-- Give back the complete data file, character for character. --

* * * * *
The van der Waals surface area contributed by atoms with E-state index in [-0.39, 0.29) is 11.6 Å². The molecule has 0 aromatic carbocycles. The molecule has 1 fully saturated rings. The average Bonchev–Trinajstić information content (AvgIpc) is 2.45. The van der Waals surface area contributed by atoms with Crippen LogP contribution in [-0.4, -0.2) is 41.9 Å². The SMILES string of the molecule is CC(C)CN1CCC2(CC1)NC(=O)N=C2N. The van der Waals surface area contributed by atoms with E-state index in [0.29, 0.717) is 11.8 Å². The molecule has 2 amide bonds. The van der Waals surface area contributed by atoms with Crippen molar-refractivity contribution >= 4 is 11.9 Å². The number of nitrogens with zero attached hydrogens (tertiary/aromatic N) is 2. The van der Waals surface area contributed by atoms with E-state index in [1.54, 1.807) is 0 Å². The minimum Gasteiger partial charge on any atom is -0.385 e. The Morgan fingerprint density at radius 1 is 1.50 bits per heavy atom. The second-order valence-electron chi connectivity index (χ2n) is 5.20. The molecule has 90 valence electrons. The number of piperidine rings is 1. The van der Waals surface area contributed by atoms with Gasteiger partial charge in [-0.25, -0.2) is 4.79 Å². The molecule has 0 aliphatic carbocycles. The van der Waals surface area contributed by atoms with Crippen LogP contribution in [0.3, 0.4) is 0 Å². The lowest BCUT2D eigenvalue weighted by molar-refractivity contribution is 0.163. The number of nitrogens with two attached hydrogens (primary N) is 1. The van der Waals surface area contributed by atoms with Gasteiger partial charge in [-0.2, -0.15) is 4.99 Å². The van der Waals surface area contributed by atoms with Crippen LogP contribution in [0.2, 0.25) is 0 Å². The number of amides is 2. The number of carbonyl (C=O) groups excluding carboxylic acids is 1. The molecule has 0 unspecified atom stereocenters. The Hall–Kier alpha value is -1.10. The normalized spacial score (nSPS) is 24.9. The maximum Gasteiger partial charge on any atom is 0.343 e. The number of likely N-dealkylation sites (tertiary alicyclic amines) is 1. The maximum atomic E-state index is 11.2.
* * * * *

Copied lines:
The van der Waals surface area contributed by atoms with E-state index in [-0.39, 0.29) is 11.6 Å². The molecule has 0 aromatic carbocycles. The molecule has 1 fully saturated rings. The average Bonchev–Trinajstić information content (AvgIpc) is 2.45. The van der Waals surface area contributed by atoms with Crippen LogP contribution in [-0.4, -0.2) is 41.9 Å². The SMILES string of the molecule is CC(C)CN1CCC2(CC1)NC(=O)N=C2N. The van der Waals surface area contributed by atoms with E-state index in [0.29, 0.717) is 11.8 Å². The molecule has 2 amide bonds. The van der Waals surface area contributed by atoms with Crippen molar-refractivity contribution >= 4 is 11.9 Å². The number of nitrogens with zero attached hydrogens (tertiary/aromatic N) is 2. The van der Waals surface area contributed by atoms with E-state index in [1.54, 1.807) is 0 Å². The minimum Gasteiger partial charge on any atom is -0.385 e. The Morgan fingerprint density at radius 1 is 1.50 bits per heavy atom. The second-order valence-electron chi connectivity index (χ2n) is 5.20. The molecule has 90 valence electrons. The number of piperidine rings is 1. The van der Waals surface area contributed by atoms with Gasteiger partial charge in [-0.25, -0.2) is 4.79 Å². The molecule has 0 aliphatic carbocycles. The van der Waals surface area contributed by atoms with Crippen LogP contribution in [0.3, 0.4) is 0 Å². The lowest BCUT2D eigenvalue weighted by molar-refractivity contribution is 0.163. The number of nitrogens with two attached hydrogens (primary N) is 1. The van der Waals surface area contributed by atoms with Gasteiger partial charge in [-0.2, -0.15) is 4.99 Å². The van der Waals surface area contributed by atoms with Crippen LogP contribution in [0.2, 0.25) is 0 Å². The number of amides is 2. The number of carbonyl (C=O) groups excluding carboxylic acids is 1. The molecule has 0 unspecified atom stereocenters. The Hall–Kier alpha value is -1.10. The normalized spacial score (nSPS) is 24.9. The maximum Gasteiger partial charge on any atom is 0.343 e. The number of likely N-dealkylation sites (tertiary alicyclic amines) is 1. The maximum atomic E-state index is 11.2.